Deloitte surveyed a large sample of Open Data companies and identified five business archetypes:

Suppliers publish Open Data that can be easily used;

Aggregators collect Open Data, analyse it, and charge for their insights or make money from the data in other ways;

Developers “design, build, and sell Web-based, tablet, or smart-phone applications” using Open Data as a free resource;

Enrichers are “typically large, established businesses” that use Open Data to “enhance their existing products and services,” for example, by using demographic data to better understand their customers; and

Enablers charge companies to make it easier for them to use Open Data.

Guring Main Infographic

A recent McKinsey report has quantified the potential value of open data by examining applications in seven fields of the global economy: education, transportation, consumer products, electricity, oil and gas, health care, and consumer finance (exhibit). For each of these, ways were identified on how open data may create economic value, explored potential barriers to adoption, and considered which actions would be required for capturing value with open data. In fact, there are numerous ways it could drive growth and innovation across industries and sectors. In summary, the use of open data:

  • has a large potential economic value from its benefits, including increased efficiency, new products and services, and a consumer surplus (cost savings, convenience, better products)
  • enhances big data’s impact by creating transparency, exposing variability, and enabling experimentation; helping companies to segment populations and thus to customise actions directed at them; replacing or supporting human decision making; and spurring innovative business models, products, and services
  • creates multiple business opportunities, such as the potential to raise productivity, to improve new products and services, and to enable entirely novel lines of business for both established companies and entrants
  • benefits consumers even more than businesses, by creating price and product transparency as well as new channels to provide feedback that improves the quality of goods and services (including public ones)
  • entails business risks, including reputational issues related to the potential release of negative information; the potential consumer backlash from aggressive open-data use (for instance, in ads that target online consumers by following social-media activity); and the inadvertent release of confidential information, such as benchmarking data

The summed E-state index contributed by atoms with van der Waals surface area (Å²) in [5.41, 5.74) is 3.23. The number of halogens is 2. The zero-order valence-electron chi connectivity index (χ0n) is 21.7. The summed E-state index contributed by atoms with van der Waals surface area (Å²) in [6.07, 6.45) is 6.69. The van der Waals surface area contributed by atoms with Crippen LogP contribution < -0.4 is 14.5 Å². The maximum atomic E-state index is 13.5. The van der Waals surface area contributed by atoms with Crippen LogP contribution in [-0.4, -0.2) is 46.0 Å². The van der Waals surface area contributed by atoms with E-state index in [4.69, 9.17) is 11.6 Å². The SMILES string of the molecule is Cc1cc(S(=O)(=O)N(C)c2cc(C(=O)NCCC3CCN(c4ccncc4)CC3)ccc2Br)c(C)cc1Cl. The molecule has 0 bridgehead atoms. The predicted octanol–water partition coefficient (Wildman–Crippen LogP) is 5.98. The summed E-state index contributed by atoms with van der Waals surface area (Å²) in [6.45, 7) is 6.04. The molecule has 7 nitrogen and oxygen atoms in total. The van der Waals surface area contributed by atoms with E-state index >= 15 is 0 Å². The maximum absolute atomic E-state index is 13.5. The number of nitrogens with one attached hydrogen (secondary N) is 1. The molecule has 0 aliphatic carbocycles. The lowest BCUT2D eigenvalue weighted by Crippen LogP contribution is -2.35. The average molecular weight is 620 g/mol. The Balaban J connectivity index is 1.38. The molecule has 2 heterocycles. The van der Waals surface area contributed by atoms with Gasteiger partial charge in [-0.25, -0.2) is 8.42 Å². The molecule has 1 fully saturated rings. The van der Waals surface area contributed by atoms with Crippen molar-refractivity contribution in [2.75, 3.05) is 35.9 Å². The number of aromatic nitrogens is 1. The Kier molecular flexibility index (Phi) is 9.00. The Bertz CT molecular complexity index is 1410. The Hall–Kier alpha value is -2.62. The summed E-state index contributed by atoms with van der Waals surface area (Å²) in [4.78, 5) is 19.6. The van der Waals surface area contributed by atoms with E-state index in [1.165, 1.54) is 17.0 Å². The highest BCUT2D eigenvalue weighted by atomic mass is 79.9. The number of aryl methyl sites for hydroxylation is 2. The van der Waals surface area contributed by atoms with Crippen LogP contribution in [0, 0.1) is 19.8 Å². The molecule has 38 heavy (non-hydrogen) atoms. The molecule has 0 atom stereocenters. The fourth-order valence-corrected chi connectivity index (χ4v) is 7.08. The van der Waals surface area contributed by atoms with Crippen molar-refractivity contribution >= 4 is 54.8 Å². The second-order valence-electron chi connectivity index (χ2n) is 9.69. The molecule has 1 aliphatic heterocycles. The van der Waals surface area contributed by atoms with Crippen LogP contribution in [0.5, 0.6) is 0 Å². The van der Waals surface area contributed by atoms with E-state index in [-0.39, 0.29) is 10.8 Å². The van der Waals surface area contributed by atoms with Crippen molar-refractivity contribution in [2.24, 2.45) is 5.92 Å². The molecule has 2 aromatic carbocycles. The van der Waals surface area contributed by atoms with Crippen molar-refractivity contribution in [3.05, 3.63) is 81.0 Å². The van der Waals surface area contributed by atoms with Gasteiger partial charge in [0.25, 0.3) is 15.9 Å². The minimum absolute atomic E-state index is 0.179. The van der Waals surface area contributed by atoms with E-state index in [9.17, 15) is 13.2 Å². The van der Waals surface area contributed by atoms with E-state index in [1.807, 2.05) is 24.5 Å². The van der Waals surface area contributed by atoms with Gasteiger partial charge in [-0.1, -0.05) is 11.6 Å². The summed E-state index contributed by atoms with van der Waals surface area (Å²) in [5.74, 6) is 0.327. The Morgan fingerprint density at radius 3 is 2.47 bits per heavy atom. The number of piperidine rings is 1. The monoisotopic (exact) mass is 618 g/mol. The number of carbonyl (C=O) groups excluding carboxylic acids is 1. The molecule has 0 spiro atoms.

• requires governments to play a central role by developing and implementing policies to mitigate consumer and business concerns about the misuse of open data and to help set standards that will allow the potential economic and social benefits to materialise
  • faces barriers, including privacy concerns and the need for legal and regulatory frameworks

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Sarjo

Mozilla earlier this month has announced an patent filing program for its open source technologies and is committed to placing these in the context of a license mozilla_foundation_logoallowing reuse of the patented technologies. This would encourage proprietary software vendors to join the open innovation movement.

Companies often use their patents offensively to prevent other developers from developing innovating and competitive software. New innovations are often prevented due to fear of patent infringement which can lead to expensive lawsuits.  Open source projects are more vulnerable as they have limited amount of money to fight any type of patent infringement lawsuit.

Mozilla has launched a patent filing program, with the intention to place them immediately under viral free licenses, that would encourage proprietary software vendors to join the movement free . Each entity that receives the license must also, in turn, allow open source software projects to freely innovate without fear from patents.

I hope to see more companies licensing their patents to maximize openness in a way that makes sense for them. This will quicken the pace of research and will lead to more free and open source software development.

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Regards,

Sarjo